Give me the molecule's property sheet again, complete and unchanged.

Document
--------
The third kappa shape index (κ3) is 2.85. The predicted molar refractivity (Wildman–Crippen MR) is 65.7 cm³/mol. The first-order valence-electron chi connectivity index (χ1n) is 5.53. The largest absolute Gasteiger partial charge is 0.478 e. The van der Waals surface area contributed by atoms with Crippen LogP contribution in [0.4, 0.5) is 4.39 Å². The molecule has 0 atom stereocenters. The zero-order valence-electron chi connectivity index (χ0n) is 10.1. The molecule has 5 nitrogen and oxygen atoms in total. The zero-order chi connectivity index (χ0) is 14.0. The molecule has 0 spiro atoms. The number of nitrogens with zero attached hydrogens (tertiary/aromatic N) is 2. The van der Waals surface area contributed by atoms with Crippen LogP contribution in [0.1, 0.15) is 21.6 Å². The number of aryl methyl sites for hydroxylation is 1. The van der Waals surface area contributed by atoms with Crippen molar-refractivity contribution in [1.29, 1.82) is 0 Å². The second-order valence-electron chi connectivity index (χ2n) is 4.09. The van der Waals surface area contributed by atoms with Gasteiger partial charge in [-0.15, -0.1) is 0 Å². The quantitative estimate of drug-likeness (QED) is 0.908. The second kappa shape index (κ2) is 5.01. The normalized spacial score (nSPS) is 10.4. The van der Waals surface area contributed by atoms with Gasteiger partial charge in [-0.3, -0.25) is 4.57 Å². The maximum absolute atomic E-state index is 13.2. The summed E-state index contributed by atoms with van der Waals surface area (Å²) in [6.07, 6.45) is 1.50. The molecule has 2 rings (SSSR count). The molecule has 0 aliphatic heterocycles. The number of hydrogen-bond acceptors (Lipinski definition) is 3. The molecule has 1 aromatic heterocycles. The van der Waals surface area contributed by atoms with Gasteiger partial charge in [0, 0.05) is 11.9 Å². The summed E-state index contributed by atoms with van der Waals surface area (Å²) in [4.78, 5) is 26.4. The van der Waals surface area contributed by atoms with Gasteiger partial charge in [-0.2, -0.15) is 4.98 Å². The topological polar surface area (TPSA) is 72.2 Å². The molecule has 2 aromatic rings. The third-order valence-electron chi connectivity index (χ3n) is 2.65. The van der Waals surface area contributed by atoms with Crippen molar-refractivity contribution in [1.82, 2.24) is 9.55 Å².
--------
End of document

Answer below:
The third kappa shape index (κ3) is 2.85. The predicted molar refractivity (Wildman–Crippen MR) is 65.7 cm³/mol. The first-order valence-electron chi connectivity index (χ1n) is 5.53. The largest absolute Gasteiger partial charge is 0.478 e. The van der Waals surface area contributed by atoms with Crippen LogP contribution in [0.4, 0.5) is 4.39 Å². The molecule has 0 atom stereocenters. The zero-order valence-electron chi connectivity index (χ0n) is 10.1. The molecule has 5 nitrogen and oxygen atoms in total. The zero-order chi connectivity index (χ0) is 14.0. The molecule has 0 spiro atoms. The number of nitrogens with zero attached hydrogens (tertiary/aromatic N) is 2. The van der Waals surface area contributed by atoms with Crippen LogP contribution in [0.1, 0.15) is 21.6 Å². The number of aryl methyl sites for hydroxylation is 1. The van der Waals surface area contributed by atoms with Crippen molar-refractivity contribution in [1.29, 1.82) is 0 Å². The second-order valence-electron chi connectivity index (χ2n) is 4.09. The van der Waals surface area contributed by atoms with Gasteiger partial charge in [-0.15, -0.1) is 0 Å². The quantitative estimate of drug-likeness (QED) is 0.908. The second kappa shape index (κ2) is 5.01. The normalized spacial score (nSPS) is 10.4. The van der Waals surface area contributed by atoms with Gasteiger partial charge in [-0.3, -0.25) is 4.57 Å². The maximum absolute atomic E-state index is 13.2. The summed E-state index contributed by atoms with van der Waals surface area (Å²) in [6.07, 6.45) is 1.50. The molecule has 2 rings (SSSR count). The molecule has 0 aliphatic heterocycles. The number of hydrogen-bond acceptors (Lipinski definition) is 3. The molecule has 1 aromatic heterocycles. The van der Waals surface area contributed by atoms with Gasteiger partial charge in [0, 0.05) is 11.9 Å². The summed E-state index contributed by atoms with van der Waals surface area (Å²) in [4.78, 5) is 26.4. The van der Waals surface area contributed by atoms with Gasteiger partial charge in [-0.2, -0.15) is 4.98 Å². The topological polar surface area (TPSA) is 72.2 Å². The molecule has 2 aromatic rings. The third-order valence-electron chi connectivity index (χ3n) is 2.65. The van der Waals surface area contributed by atoms with Crippen molar-refractivity contribution in [1.82, 2.24) is 9.55 Å².